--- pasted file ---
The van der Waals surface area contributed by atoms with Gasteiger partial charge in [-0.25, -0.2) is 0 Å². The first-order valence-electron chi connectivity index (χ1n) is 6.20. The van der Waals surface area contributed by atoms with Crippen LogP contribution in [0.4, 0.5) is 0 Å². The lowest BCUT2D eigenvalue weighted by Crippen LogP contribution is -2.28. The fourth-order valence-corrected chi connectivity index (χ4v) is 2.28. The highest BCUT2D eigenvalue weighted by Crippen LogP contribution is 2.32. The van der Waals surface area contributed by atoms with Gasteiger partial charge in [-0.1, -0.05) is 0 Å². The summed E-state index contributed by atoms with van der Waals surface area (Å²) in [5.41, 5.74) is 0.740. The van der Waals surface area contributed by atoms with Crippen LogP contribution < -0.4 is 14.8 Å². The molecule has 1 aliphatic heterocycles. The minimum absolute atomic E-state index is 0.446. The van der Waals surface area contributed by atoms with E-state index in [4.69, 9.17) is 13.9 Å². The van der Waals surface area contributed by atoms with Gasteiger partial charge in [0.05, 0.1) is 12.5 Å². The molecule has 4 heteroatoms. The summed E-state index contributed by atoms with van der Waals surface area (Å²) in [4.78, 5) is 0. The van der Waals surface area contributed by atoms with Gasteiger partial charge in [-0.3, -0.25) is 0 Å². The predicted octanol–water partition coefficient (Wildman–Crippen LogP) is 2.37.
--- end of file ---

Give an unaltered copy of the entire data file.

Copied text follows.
The van der Waals surface area contributed by atoms with Gasteiger partial charge in [-0.25, -0.2) is 0 Å². The first-order valence-electron chi connectivity index (χ1n) is 6.20. The van der Waals surface area contributed by atoms with Crippen LogP contribution in [0.4, 0.5) is 0 Å². The lowest BCUT2D eigenvalue weighted by Crippen LogP contribution is -2.28. The fourth-order valence-corrected chi connectivity index (χ4v) is 2.28. The highest BCUT2D eigenvalue weighted by Crippen LogP contribution is 2.32. The van der Waals surface area contributed by atoms with Gasteiger partial charge in [-0.1, -0.05) is 0 Å². The summed E-state index contributed by atoms with van der Waals surface area (Å²) in [5.41, 5.74) is 0.740. The van der Waals surface area contributed by atoms with Crippen LogP contribution < -0.4 is 14.8 Å². The molecule has 1 aliphatic heterocycles. The minimum absolute atomic E-state index is 0.446. The van der Waals surface area contributed by atoms with E-state index in [4.69, 9.17) is 13.9 Å². The van der Waals surface area contributed by atoms with Gasteiger partial charge in [0.05, 0.1) is 12.5 Å². The molecule has 4 heteroatoms. The summed E-state index contributed by atoms with van der Waals surface area (Å²) in [4.78, 5) is 0. The van der Waals surface area contributed by atoms with Gasteiger partial charge in [-0.3, -0.25) is 0 Å². The predicted octanol–water partition coefficient (Wildman–Crippen LogP) is 2.37.